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Please help me escape from hospital quickly

(19 Posts)
bigbutton Fri 29-Jul-11 11:10:30

I'm expecting my first baby soon and have started to think about leaving hospital after the birth. I have to admit at this point that yes, I've read the thread on postnatal care, and stupidly allowed myself to be slightly freaked out. But even without that, I really don't like hospitals and would like to spend as little time there as I can.

Because of a suspected heart problem, I have to have an epidural. As the doctor put it: "You might be just fine but, if you aren't, labour would be a bad time to find out".

OK, that's logical. I would have liked to at least try for an active birth but I can see the sense in what they're saying. My concern is really that I want to go home as soon as humanly possible after the baby's born. Other than said possible heart problem (which I don't really think I have), I'm healthy and the baby appears to be healthy, too.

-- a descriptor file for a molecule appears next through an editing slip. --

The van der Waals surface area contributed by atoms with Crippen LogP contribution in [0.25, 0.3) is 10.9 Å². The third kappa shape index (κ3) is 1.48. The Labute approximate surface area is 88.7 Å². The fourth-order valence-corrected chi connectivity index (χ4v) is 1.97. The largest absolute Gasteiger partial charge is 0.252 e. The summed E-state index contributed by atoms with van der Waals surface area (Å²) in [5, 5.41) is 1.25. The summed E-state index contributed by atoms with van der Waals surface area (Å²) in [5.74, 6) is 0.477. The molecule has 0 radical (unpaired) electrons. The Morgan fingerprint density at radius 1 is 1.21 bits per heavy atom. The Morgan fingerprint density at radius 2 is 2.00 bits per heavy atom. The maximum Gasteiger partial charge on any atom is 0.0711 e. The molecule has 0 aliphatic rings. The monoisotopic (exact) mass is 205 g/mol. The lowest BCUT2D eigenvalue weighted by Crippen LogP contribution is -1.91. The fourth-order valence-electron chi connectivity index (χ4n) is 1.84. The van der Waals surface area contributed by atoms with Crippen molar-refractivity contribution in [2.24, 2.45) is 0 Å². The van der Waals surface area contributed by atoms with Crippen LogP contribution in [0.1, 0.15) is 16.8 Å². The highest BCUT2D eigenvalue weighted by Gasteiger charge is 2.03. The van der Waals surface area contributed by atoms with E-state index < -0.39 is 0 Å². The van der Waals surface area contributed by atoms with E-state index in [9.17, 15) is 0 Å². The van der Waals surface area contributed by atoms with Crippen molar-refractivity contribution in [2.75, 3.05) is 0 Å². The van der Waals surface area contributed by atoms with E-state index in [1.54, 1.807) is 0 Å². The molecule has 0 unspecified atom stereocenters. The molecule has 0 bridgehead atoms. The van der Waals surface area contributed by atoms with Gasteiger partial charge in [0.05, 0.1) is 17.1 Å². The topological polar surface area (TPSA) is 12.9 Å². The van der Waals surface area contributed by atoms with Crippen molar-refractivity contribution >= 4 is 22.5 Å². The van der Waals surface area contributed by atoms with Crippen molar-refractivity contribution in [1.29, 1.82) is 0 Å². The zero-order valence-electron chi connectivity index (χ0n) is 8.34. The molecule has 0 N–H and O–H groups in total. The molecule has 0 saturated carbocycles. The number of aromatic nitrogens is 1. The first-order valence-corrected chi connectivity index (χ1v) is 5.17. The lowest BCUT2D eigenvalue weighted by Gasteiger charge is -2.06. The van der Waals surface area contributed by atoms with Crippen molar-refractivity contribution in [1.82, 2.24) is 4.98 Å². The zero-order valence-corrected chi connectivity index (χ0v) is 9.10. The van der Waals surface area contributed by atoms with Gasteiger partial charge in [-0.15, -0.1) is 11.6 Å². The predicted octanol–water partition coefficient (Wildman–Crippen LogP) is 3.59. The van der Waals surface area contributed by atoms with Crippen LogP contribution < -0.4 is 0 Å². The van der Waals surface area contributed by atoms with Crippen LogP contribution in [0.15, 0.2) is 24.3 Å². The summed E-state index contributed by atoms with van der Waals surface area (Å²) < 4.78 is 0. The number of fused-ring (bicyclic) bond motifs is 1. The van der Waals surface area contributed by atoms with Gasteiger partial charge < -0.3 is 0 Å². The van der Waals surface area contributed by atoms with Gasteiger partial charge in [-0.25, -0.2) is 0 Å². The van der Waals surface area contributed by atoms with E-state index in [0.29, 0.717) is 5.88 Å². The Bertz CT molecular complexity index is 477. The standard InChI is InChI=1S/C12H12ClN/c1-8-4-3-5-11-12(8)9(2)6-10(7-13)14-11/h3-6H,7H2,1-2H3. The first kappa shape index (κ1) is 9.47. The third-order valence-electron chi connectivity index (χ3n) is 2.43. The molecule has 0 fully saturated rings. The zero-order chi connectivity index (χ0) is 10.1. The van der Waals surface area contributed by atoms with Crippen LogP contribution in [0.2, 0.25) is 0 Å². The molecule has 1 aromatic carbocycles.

I know it may not be but, assuming the birth is relatively straightforward, what normally needs to be checked before I can leave? I've heard that you should go to the toilet (not looking forward to that) and feed the baby, all of which I am planning to do anyway. Can anyone tell me what other sorts of boxes generally have to be ticked before a woman and baby are normally discharged?

TheOriginalFAB Fri 29-Jul-11 11:12:19

I think 6 hours after the birth is the earliest you can go home but the baby would have to have been seen my a paediatrician first and they wouldn't let you go in the middle of the night, I wouldn't have thought.